The vast dry lands of northwest China are increasingly being threatened by desertification as rivers dry up, scientists warned.
Zhou Xingjia, an expert on deserts and a researcher at the Xinjiang Institute of Ecology and Geography under the Chinese Academy of Sciences, said the worsening desertification in the northwestern regions is presenting dire consequences in the area.
Zhou recently led a group of scientists on a research project on developing deserts in the Xinjiang Uygur Autonomous Region. He said, "Since 1972, some 300 kilometers of the Tarim River's lower reaches have dried up and the entirety of the river valley could be hit by a fatal disaster in 30 to 50 years if the situation doesn't change," Zhou said.
The Tarim River is the life source both for millions of residents and an oasis in southern Xinjiang. Its dried-up parts have suffered alarming consequences.
"The river's dried-up areas have caused the Weilu-Taitma Reservoir at its lower reaches to dry up and the underground water levels along the river to greatly decrease," the desert expert said.
And large areas of vegetation along the dried-up parts of the river are dying which has caused increasingly severe desertification in the region. A large number of local farmers and herdsmen have been forced to leave their homelands, Zhou said.
"The Takla Makan Desert on the west bank of the river and the Kumtak Desert on the east bank are coming nearer and nearer, and showing a tendency to come together, which has enlarged the area of desertification," the expert said.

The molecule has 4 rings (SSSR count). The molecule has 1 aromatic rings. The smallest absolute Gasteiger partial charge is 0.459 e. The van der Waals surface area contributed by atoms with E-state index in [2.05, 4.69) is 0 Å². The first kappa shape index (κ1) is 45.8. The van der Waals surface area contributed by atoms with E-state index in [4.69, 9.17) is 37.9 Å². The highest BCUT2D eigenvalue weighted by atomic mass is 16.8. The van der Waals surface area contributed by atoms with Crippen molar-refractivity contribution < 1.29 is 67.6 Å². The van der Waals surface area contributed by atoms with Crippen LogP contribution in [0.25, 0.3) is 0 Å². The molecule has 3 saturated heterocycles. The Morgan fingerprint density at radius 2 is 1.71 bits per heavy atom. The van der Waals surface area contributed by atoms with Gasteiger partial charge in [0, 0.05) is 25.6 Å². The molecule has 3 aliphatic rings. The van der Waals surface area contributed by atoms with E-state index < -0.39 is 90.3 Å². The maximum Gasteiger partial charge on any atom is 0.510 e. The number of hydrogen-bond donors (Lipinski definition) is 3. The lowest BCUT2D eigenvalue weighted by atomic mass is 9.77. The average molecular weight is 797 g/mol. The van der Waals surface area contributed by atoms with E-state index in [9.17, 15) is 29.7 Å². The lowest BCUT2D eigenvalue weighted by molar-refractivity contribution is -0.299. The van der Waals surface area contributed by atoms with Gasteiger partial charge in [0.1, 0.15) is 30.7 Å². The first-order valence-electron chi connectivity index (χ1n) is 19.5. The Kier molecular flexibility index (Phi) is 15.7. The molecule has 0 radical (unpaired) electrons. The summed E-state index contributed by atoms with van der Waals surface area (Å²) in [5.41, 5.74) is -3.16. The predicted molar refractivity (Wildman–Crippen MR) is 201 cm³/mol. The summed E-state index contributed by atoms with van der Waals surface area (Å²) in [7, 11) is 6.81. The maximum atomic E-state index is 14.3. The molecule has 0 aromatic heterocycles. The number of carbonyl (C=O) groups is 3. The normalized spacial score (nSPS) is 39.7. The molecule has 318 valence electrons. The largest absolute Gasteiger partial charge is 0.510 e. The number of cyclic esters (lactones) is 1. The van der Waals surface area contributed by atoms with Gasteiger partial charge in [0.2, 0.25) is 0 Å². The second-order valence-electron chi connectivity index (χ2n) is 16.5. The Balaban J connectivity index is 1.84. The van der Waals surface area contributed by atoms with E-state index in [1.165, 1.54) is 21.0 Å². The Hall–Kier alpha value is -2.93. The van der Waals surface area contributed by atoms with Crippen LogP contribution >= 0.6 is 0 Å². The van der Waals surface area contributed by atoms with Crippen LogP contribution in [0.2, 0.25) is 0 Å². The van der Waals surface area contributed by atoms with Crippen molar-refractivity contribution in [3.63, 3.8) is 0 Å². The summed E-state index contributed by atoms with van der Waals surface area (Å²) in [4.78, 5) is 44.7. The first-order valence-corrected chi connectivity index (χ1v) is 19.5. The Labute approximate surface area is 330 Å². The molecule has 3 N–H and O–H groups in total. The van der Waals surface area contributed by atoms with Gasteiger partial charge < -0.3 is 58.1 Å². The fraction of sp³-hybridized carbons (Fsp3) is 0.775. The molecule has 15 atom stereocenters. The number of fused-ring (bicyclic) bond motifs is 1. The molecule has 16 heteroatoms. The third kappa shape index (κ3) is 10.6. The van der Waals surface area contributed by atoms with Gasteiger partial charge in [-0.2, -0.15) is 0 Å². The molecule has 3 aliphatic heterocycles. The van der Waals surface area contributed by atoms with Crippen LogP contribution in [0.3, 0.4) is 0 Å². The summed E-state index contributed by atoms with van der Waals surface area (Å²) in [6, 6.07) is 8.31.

Zhou and his group found a similar situation has also taken place in Minqin County in Gansu, Xinjiang's eastern neighboring Province which has also suffered worsening desertification in recent years.
From the late 1990s, the Qingtu Lake in Minqin County has dried up caused by a decrease in the water coming from the Shiyang River and overuse of underground water sources. As a result, some 6,700 hectares of farmland have been transformed into desert annually in recent years in the county. It has become one of the major sources of sand storms in China, experts say
Improper uses of water resources have turned some 3,430 square kilometers of land into desert in the Takla Makan Desert region over the past 30 years.
Local governments have paid great attention to the serious situation and taken measures to recover water resources and vegetation in the Tarim region.
In 2000, a water-harnessing project started in the Tarim River Valley. From then on water was sent some four times to the river, covering an area of 28 square kilometers in the dried-up Weilu-Taitma Reservoir, according to Hua Guochen, a local water conservation official.
(China Daily September 6, 2004)